Telegram Founder Tells Tucker Carlson that US Intel Agents Tried to Spy on User Messages – Matt Lamb 4/18/24


Federal law enforcement tried to convince a Telegram engineer to change the software so law enforcement could read the messages of its users, the company’s founder told Tucker Carlson during a recent interview.

But he also warned the bigger threat to free expression comes from Google and Apple, which effectively control the use of apps on smartphones.

Telegram is a messaging app that founder Pavel Durov created with his brother after experiencing harassment by Russian officials. Durov remains the “sole owner” of the company. Users can set up “channels” to send mass messages. This function has been useful for political movements, including democracy activists in Hong Kong.

It now has 900 million monthly users worldwide. It uses encrypted messaging which protects users’ privacy.

Born in the Soviet Union in 1984, the entrepreneur had created another social media company; it predated Facebook but was similar in its networking functions. Russian officials demanded Durov hand over private data from groups on the platform, called VK, that were organizing against Vladimir Putin and the country’s leadership.

But in some ways, he faced similar problems from American officials when he was working in San Francisco.

“We get too much attention from the FBI, the security agencies, wherever we came to the US,” Durov said. “So, to give you an example, last time I was in the US, I brought an engineer [who] is working for Telegram, and there was an attempt to secretly hire my engineer behind my back by cyber security officers or agents, whatever they are called.”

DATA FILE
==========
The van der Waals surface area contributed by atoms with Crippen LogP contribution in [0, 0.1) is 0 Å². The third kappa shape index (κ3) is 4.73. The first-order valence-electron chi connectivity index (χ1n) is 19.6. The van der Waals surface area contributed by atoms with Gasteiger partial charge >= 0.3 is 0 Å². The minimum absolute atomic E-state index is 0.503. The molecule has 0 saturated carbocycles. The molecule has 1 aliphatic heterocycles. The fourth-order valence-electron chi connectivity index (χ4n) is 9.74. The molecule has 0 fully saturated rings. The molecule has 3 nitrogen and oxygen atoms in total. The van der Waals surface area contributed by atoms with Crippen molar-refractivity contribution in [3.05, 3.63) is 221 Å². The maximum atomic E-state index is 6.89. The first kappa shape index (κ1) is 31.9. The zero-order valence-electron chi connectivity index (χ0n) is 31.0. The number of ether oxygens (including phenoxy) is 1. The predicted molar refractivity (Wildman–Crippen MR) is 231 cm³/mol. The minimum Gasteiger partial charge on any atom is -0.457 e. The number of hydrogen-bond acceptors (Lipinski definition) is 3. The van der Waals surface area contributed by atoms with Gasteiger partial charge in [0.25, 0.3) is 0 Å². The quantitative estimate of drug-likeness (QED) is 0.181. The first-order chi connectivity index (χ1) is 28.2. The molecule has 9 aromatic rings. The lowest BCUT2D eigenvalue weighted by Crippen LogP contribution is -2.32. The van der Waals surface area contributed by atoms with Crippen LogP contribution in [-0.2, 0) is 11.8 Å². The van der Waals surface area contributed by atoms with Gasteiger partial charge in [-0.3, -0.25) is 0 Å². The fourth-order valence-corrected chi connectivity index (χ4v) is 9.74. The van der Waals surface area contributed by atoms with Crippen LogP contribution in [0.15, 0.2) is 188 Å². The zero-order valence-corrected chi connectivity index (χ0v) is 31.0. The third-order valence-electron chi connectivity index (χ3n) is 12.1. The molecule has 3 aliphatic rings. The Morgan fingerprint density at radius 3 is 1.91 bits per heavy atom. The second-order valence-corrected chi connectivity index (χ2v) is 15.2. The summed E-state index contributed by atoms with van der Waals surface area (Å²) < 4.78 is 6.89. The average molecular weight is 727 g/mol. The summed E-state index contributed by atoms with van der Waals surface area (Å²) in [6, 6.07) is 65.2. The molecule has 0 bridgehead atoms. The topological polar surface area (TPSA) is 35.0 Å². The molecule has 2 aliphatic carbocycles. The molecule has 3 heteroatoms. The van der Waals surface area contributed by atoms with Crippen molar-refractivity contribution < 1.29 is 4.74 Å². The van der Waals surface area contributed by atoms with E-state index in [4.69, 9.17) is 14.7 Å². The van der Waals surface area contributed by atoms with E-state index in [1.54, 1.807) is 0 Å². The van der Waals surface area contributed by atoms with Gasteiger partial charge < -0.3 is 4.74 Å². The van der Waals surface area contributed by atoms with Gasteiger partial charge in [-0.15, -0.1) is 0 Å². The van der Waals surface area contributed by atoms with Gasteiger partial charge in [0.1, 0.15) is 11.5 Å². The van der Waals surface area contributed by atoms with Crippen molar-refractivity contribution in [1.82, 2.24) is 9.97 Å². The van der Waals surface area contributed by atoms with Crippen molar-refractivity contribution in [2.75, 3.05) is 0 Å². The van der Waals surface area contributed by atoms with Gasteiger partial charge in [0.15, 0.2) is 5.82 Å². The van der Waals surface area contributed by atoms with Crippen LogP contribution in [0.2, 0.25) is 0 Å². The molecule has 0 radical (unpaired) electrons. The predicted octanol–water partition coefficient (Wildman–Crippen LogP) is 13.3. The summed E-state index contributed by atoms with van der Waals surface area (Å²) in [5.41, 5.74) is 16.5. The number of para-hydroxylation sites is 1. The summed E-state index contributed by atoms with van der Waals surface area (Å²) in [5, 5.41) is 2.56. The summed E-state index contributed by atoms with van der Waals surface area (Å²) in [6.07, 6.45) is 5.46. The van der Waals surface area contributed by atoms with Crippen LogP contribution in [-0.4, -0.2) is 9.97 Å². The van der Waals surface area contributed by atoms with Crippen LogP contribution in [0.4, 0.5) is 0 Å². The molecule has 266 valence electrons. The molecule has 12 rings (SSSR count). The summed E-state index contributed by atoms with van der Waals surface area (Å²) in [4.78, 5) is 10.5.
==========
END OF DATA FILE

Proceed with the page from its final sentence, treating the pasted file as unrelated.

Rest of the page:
Durov said the officials “were curious to learn which open-source library site integrated through Telegram’s app,” he said.

Intel agencies tried to create a backdoor into Telegram, founder tells Tucker Carlson.

— Matt Lamb (@MattLamb22) April 18, 2024

But furthermore, “they were trying to persuade him to use certain open-source tools that he would then integrate into the Telegram code that, in my understanding, would serve as backdoors.”

“Would that allow the US government to spy on people who use Telegram?” Carlson asked.

“The US government, or maybe any other government, because a backdoor is a backdoor regardless of who is using it. That’s right,” Durov said.

“You’re confident that happened,” Carlson asked, about the recruitment efforts.

Durov said yes, because the engineer wouldn’t have a reason to make up the story and Durov shared that he himself has been targeted by the intelligence agencies for recruitment.

He told Carlson:

There is no reason for my engineer to make up the stories. Also, because I personally experienced similar pressure in the U.S whenever I would go to the US, I would have, two FBI agents greeting me at the airport, asking questions. One time I was having my breakfast at 9 a.m. and the FBI showed up at my house that I was renting. And, that was quite surprising. And I thought, you know, we’re getting too much attention here. It’s probably not the best environment to run…

… They were interested to learn more about Telegram. They knew I left Russia. They knew what we were doing, but they wanted details. And my understanding is that they wanted to establish a relationship, to, in a way control Telegram better… I understand they were doing their job. It’s just that for us, running a privacy focused social media platform, that probably wasn’t the best environment to be in. We want to be focused on what we do, not on the government relations of that sort….

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